CRM Strategy Assume your team was promoted to lead the Customer Experience Department, which includes all marketing and customer support functions under yo

CRM Strategy Assume your team was promoted to lead the Customer Experience Department, which includes
all marketing and customer support functions under your responsibility. Your target audience are
large companies with 1,000 employees or more that may need your product and service
offerings. You were brought in to make changes to strategies in two main areas: the Call Center. 

You will expand the company’s call center services since it just merged with another 

company. Your new job will involve setting up a new system, new processes, training 

new agents and measuring their performance. You will have a team of 25 agents under 

your responsibility. 

• You are tasked with making sure that your agents deliver outstanding service in the way 

customers choose to start a conversation, from anywhere and with any device: email, 

phone, SMS, social media, online communities or real-time web chat. 

• Your goals are to increase agent productivity by 30%, increase the speed in first contact 

case resolutions by 35%, increase customer retention by 25%, and convert 20% of leads 

(inquiries from inbound calls) into customers. 

Your boss has asked you to submit a written plan (350 words) that explains how you
will utilize technology to achieve the company’s goals in the Call Center.
Using the information you have learned from Modules 8-10 and the CRM software training
completed to date:
• Describe the steps you would take
• The specific features you would use, and how these would be used to help you be more
effective in your efforts. The CRM ecosystem consists of application software vendors, hardware and infrastructure vendors, and
CRM service providers. In this module, we will cover the various parties that make up the CRM
ecosystem. You will be able to distinguish between the different CRM product and service providers and
recognize the most common and popular ones on the market. The idea here is not for you to become an
expert in these products and services but rather that you have an idea of what is available in the
marketplace. We will also look at the latest CRM technology trends, the various types of applications,
including analytical CRM, and their role in facilitating CRM processes.
The technology component of CRM is the most overwhelming given the ever-expanding number of
offerings and the alternatives available. There are two issues that you must keep in mind as we talk
about technology. The first one is dealing with the actual CRM software vendors. The second one is
staying on top of the trends which are constantly changing. The frequently changing surroundings of the
technology landscape such as web dependencies, changing technology standards, big data, and changing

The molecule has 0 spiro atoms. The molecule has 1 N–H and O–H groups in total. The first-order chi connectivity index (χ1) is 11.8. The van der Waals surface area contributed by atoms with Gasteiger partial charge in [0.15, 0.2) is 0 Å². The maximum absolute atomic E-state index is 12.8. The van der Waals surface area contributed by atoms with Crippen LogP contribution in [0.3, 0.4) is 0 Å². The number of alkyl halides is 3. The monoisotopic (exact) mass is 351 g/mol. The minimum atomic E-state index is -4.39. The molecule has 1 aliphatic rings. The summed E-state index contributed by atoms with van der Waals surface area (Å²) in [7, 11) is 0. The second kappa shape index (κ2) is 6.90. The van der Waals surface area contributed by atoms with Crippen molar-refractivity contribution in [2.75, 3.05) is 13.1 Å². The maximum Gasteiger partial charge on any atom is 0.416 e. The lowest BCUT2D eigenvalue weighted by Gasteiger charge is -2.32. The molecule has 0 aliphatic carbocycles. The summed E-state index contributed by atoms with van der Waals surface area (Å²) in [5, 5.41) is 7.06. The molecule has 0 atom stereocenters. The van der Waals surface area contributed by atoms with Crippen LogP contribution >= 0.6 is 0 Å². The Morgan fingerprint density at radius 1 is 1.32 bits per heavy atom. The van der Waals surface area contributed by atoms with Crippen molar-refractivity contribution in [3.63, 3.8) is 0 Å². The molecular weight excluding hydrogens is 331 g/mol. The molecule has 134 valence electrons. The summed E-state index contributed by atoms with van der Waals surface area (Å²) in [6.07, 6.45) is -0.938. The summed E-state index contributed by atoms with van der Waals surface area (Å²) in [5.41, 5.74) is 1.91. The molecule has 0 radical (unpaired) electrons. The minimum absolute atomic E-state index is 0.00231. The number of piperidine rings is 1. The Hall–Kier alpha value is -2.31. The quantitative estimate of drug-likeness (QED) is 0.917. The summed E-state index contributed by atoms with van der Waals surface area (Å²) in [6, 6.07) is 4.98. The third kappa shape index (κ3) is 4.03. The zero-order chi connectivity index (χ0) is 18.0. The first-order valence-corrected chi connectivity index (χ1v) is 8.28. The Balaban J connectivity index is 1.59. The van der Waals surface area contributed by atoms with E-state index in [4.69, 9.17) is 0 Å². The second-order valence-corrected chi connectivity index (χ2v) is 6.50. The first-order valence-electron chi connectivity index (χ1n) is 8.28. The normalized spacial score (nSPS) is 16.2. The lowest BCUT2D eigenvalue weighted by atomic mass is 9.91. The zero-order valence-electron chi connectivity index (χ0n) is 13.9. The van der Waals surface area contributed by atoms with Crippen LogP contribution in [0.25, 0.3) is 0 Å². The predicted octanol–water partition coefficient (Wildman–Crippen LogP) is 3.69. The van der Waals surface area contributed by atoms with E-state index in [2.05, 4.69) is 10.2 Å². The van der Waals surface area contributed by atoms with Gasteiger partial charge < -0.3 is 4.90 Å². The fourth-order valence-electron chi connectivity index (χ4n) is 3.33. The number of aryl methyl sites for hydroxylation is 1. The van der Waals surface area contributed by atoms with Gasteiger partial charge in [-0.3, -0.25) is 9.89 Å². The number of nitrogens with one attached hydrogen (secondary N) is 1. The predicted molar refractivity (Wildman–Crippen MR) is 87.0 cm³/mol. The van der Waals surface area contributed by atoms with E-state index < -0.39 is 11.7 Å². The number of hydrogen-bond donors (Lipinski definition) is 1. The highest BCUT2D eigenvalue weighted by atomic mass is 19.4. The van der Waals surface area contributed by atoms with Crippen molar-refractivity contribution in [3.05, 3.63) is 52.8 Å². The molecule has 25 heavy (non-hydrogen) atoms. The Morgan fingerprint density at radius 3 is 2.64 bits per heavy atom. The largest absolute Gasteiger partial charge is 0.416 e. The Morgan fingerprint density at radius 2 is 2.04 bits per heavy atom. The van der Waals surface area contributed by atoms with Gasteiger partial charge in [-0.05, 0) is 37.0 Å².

process best practices, have made it challenging for technology vendors to deliver enabling CRM
technologies. Regardless, it’s important for technology vendors to determine the return on investment
for deploying new CRM solutions and helping companies justify these investments.

The business challenge then is to find a direct correlation between the systems implementation and the
business benefits that are realized. There are so many factors that you must consider when you are
dealing with a successful CRM project such as people and processes. It’s also hard to figure out how the
technology component will help the people and the processes achieve maximum results, maximum
profits, and revenues. While CRM software sales will continue to expand, the emphasis is now shifting
from capturing customer interactions to providing valuable customer journeys and experiences. This
means that companies are looking to integrate multiple systems and channel partners, which we’ve
referred to as multi-channel integration.

Another major trend that has been in place for the last couple of years and will continue, is the focus on
leveraging analytical software. The idea is to make sure that we’re taking advantage of newfound data
and using it intelligently, as we learned with the IDIC framework. Now let’s look into who makes up
this CRM market, industry — the ecosystem — and who are its players.

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CRM primarily affects sales, marketing and service business processes. However, technology solutions
should not be considered until business processes have been clearly designed. Simply plugging in a
piece of software isn’t going to solve anything unless you have figured out how it’s going to be used and
how you are going to train your employees in their day-to-day operations. What good is a new app on your
mobile device if you don’t know how you are going to use with your tasks? Remember: Process design first –
then technology.

Sales, marketing, and service functions can vary in companies, based on the types of customers targeted, the
products/services sold, the industry, and the overall markets. Some companies are very small; others are
conglomerates, global organizations with hundreds of thousands of employees worldwide. The good news is
that there are a diverse number of technology and service providers that can help any company in any
industry, maximize the effectiveness of their sales, marketing, and service processes. The CRM market or
ecosystem has grown considerably over the past decade. Grand View Research valued the total global CRM
market at $43.7 billion in 2020 and expects it to reach $47.6 billion this year. It further expects the market to
expand at a compound annual growth rate (CAGR) of 10.6 percent through 2028 (CRM Magazine, 2021).

The CRM market is composed of companies that offer hardware, software, and consulting services.
Companies embarking on a CRM journey will most likely turn to one or more of these providers to aid in
the implementation of a CRM strategy. This module introduces you to important definitions, terms, and
classifications related to the CRM market and the types of solutions provided by various companies. We will